The Immune System

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  • The Immune System
    • Primary Responses
      • SKIN-  Acts has a physical barrier, blocking pathogens from entering the body. Also acts as a chemical barrier, producing chemicals that are antimicrobial and can lower the pH.
      • MUCUS MEMBRANES- Protect the body openings that are exposed to the environment. Some membranes secrete mucus which traps pathogens.
    • Immune System Response
      • PRIMARY RESPONSE- (Happens when an antigen enters the body for the first time)   It's a slow process. Shows symptoms.  Leads to immunity through memory cells
        • STEP 1. PHAGOCYTES ENGULF THE PATHOGEN...1. Phagocyte recognises the antigens on a pathogen.     2. The cytoplasm of the phagocyte moves round the pathogen to engulf it.    3. Pathogen contained in the phagocytic vacuole in the cytoplasm.   4. A lysosome fuses with the phagocytic vacuole. The lysosomal enzyme breaks down the pathogen.     5. The phagocyte then presents the pathogen's antigens to activate other immune system cells.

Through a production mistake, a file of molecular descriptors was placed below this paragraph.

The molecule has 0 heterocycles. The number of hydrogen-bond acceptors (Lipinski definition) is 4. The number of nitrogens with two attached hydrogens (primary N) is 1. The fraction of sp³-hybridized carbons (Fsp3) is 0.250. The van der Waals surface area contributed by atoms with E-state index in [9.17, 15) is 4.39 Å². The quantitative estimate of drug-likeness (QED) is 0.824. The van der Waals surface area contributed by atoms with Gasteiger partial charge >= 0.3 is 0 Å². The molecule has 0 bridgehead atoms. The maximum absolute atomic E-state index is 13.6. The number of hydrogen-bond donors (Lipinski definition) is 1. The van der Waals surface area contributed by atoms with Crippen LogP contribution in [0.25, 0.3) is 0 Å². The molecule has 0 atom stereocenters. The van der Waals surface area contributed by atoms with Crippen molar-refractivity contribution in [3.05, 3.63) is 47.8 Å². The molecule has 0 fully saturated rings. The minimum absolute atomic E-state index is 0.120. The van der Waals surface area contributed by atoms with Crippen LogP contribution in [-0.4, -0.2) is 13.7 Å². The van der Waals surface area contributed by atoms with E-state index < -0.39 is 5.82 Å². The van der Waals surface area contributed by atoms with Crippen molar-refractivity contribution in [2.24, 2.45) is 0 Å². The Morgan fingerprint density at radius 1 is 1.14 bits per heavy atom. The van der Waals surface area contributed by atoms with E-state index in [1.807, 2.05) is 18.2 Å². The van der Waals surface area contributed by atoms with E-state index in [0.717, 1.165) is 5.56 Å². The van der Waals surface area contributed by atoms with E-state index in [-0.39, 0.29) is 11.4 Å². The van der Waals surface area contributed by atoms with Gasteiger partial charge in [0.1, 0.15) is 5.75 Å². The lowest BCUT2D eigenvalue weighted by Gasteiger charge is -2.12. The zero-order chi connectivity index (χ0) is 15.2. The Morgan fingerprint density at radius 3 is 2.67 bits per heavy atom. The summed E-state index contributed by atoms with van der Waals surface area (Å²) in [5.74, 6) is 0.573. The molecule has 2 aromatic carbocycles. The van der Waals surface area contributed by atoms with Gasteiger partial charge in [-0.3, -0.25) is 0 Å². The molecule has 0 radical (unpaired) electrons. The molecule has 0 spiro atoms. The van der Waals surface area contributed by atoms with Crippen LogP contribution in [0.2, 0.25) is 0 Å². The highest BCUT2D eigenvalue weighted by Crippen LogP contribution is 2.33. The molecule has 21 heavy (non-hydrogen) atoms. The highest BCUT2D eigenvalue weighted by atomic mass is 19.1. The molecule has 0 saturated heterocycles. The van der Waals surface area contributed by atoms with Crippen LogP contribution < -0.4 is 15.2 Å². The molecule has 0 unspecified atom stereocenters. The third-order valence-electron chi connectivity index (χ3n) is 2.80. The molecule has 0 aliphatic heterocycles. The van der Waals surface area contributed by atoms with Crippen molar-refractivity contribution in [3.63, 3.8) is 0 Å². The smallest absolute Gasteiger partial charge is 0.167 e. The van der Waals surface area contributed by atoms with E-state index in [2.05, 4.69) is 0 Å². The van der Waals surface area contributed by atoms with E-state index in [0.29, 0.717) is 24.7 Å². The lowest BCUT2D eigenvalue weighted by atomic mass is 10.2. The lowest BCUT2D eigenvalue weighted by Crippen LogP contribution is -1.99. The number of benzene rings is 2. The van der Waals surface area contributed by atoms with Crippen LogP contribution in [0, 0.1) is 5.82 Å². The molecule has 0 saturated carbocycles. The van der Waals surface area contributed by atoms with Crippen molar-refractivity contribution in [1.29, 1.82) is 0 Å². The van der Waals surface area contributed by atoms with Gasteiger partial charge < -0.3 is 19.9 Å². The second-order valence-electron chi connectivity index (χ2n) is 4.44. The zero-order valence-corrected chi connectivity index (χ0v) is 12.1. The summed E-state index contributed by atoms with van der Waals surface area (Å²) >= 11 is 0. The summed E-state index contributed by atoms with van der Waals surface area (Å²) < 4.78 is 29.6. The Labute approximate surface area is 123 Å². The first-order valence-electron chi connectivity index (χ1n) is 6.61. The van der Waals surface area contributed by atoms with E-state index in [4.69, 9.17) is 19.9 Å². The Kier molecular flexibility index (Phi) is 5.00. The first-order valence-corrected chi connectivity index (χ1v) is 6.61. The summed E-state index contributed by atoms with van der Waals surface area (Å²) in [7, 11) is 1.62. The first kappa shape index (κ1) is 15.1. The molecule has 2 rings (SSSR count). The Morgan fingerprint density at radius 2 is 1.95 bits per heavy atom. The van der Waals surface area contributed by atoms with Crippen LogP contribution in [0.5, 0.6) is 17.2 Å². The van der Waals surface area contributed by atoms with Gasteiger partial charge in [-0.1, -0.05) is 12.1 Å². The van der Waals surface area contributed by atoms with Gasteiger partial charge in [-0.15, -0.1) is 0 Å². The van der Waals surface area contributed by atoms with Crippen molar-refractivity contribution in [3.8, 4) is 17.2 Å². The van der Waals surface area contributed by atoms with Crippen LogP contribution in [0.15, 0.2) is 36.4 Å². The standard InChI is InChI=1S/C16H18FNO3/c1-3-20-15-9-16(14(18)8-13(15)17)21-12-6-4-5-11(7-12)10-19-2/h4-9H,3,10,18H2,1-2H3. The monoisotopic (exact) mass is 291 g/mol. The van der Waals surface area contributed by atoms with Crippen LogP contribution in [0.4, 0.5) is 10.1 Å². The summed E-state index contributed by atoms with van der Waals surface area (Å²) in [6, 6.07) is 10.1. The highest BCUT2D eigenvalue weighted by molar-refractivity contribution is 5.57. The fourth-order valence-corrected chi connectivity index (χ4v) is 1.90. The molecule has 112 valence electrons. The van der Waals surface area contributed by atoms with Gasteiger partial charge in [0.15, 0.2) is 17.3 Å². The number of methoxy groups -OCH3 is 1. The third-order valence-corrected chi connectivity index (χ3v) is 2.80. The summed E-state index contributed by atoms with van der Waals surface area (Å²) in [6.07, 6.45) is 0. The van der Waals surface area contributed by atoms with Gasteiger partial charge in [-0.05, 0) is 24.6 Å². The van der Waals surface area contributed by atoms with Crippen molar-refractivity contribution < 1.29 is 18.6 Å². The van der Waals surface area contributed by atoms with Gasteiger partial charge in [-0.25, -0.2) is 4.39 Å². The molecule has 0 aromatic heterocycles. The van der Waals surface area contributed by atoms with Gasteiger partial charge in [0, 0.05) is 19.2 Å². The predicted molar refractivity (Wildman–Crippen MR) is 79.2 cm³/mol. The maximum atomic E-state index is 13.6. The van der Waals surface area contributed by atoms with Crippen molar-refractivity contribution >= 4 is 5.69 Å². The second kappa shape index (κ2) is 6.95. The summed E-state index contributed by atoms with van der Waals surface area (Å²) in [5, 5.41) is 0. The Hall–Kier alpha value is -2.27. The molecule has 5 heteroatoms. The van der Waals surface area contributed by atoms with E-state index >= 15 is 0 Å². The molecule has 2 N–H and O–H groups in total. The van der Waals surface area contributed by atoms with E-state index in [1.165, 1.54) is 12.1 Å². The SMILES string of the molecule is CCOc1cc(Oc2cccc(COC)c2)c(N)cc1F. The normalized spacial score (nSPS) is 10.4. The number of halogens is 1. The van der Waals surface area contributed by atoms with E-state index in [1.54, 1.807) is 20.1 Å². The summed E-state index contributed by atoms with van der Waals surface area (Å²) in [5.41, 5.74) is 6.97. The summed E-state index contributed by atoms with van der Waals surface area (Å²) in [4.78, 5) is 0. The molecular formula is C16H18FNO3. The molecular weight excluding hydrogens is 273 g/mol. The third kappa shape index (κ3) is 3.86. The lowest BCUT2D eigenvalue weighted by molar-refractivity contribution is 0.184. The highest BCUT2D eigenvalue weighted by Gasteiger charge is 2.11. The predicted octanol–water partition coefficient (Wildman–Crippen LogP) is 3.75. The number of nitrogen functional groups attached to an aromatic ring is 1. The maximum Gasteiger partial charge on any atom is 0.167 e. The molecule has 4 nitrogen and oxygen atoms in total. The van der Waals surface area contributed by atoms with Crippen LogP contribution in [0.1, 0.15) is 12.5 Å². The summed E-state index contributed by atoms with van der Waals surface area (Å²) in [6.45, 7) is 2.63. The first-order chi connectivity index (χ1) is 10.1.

• STEP 2. PHAGOCYTES ACTIVATE T-CELLS.           A t-cell (white blood cell) has proteins on it's surface the bind to antigens. This activates the T-cell. It can respond in different ways:           1. Some release substances to activate B-cells.              2. Some attach to antigens on a pathogen and kill the cell.
        • STEP 3. T-CELLS ACTIVATE B-CELLS, WHICH DIVIDE INTO PLASMA CELLS.           B-cells (WBC) are covered with antibodies which bind to the antigens to form an antigen-antibody complex. Antibodies= unique.            1. When the antibody meets a complementary shape antigen, it binds to it.       2. This with substances releases by T-cells, activates the B-cell.             3. The activated B-cell divides into plasma cells.
        • PLASMA CELLS MAKE MORE ANTIBODIES TO A SPECIFIC ANTIGEN.      Plasma cells are identical to the B-cell (they're clones)     They secrete loads of the antibody specific to the antigen.     Antibody functions include:        1. Coating the pathogen to make it easier for the phagocyte to engulf it.       2. Coating the pathogen to prevent it from entering host cells.     3. Binding to and neutralising toxins produced by the pathogen.
      • Secondary Response.    If the same pathogen enters the body again, the immune system will produce a quicker and

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